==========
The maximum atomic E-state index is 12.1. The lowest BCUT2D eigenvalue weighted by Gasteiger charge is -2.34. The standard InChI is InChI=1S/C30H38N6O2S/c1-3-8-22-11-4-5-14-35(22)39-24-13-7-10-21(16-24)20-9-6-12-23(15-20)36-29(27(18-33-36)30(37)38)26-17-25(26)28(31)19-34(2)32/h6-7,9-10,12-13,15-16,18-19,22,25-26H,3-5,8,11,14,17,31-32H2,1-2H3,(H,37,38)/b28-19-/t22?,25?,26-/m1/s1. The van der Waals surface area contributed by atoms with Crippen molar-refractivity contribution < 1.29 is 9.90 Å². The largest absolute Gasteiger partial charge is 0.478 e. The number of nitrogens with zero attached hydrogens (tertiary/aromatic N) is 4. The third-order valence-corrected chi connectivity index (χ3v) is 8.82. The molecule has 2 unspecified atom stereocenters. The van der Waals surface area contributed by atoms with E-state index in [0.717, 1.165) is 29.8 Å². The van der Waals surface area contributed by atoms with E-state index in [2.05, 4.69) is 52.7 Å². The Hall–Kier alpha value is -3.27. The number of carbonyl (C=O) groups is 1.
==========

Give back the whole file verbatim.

The maximum atomic E-state index is 12.1. The lowest BCUT2D eigenvalue weighted by Gasteiger charge is -2.34. The standard InChI is InChI=1S/C30H38N6O2S/c1-3-8-22-11-4-5-14-35(22)39-24-13-7-10-21(16-24)20-9-6-12-23(15-20)36-29(27(18-33-36)30(37)38)26-17-25(26)28(31)19-34(2)32/h6-7,9-10,12-13,15-16,18-19,22,25-26H,3-5,8,11,14,17,31-32H2,1-2H3,(H,37,38)/b28-19-/t22?,25?,26-/m1/s1. The van der Waals surface area contributed by atoms with Crippen molar-refractivity contribution < 1.29 is 9.90 Å². The largest absolute Gasteiger partial charge is 0.478 e. The number of nitrogens with zero attached hydrogens (tertiary/aromatic N) is 4. The third-order valence-corrected chi connectivity index (χ3v) is 8.82. The molecule has 2 unspecified atom stereocenters. The van der Waals surface area contributed by atoms with E-state index in [0.717, 1.165) is 29.8 Å². The van der Waals surface area contributed by atoms with E-state index in [2.05, 4.69) is 52.7 Å². The Hall–Kier alpha value is -3.27. The number of carbonyl (C=O) groups is 1.